Same old same old, and a great friend dies needlessly

I apologize for not blogging for a few days. Another good friend of mine has passed away. He was full of life, a gifted athlete well into his forties who set new standards for his sport that still stand today. A talented artist and analyst, he was the full package, left and right brains hitting on every cylinder. Successful at everything he tried, this guy founded and ran two profitable businesses for more then 20 years after graduating Sigma Cum Laude from the Lone Star version of an ivy league school with a design engineering degree. But in the wake of the Great Recession, those businesses collapsed. He hung on for a few years, unable to find even a living wage, slowly losing everything. Finally, he took his own life, completely alone and no doubt feeling utterly abandoned. It sounds like they didn’t even find the body for awhile — I could be wrong but from what I can piece together, they only found him because the landlord checked his cheap, shitty apartment after August rent didn’t show up.

I’m not sure exactly what happened, the grisly details, but I might know how he felt. I know it every day and I get emails from people who feel it too. It just goes on and on for those of us who are middle aged, out of work highly trained professionals. It happened to me again in the last few days. Two weeks ago I interviewed for a job, an easy job well within my skill set and track record. And I still have no idea what happened. Because that’s how it works nowadays. Just for fun I sometimes try to imagine what might have happened to a job I thought I had.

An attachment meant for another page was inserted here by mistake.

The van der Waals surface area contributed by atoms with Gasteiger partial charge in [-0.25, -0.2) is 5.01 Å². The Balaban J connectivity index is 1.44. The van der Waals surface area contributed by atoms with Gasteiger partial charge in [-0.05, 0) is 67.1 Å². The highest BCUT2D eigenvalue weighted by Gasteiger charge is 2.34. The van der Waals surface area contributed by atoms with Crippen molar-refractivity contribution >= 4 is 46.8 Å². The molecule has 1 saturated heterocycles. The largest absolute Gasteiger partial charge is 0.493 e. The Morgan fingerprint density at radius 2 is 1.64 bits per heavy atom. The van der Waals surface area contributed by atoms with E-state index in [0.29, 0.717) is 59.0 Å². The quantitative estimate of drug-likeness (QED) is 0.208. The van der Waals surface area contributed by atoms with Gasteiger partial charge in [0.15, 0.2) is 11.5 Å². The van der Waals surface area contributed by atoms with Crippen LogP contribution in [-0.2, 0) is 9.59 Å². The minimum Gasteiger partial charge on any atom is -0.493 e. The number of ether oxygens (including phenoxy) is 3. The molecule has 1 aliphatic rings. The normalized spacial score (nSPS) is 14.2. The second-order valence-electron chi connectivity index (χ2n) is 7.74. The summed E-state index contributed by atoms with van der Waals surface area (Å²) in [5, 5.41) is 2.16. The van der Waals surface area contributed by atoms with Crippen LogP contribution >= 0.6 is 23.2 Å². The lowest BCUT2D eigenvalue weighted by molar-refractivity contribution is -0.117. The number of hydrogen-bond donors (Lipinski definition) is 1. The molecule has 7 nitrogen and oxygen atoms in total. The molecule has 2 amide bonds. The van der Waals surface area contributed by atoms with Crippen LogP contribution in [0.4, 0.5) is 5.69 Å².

Imagine you’re me or any of the millions of those like my friend who’ve been relegated to obscurity, placed on the economic version of the no-fly list; you don’t know how you got on or how to get off. It may not be easy, but try. Imagine that despite suffering a fluke widow maker heart attack and life threatening complications that took a year to over come, you’ve fought back by sheer grit. You busted your ass to get in shape, you had the discipline to follow a Spartan diet and consistent workouts, losing over forty pounds, getting buff and turning a beer gut into an abs cut like segments of a Hershey bar at age fifty. You did this mostly on disability pay, less than two-thirds of 12 bucks an hour, and eventually lost even that due to the grueling recovery process, landing without any health insurance, a stent in your heart, and no money for critical prescribed meds or follow up care.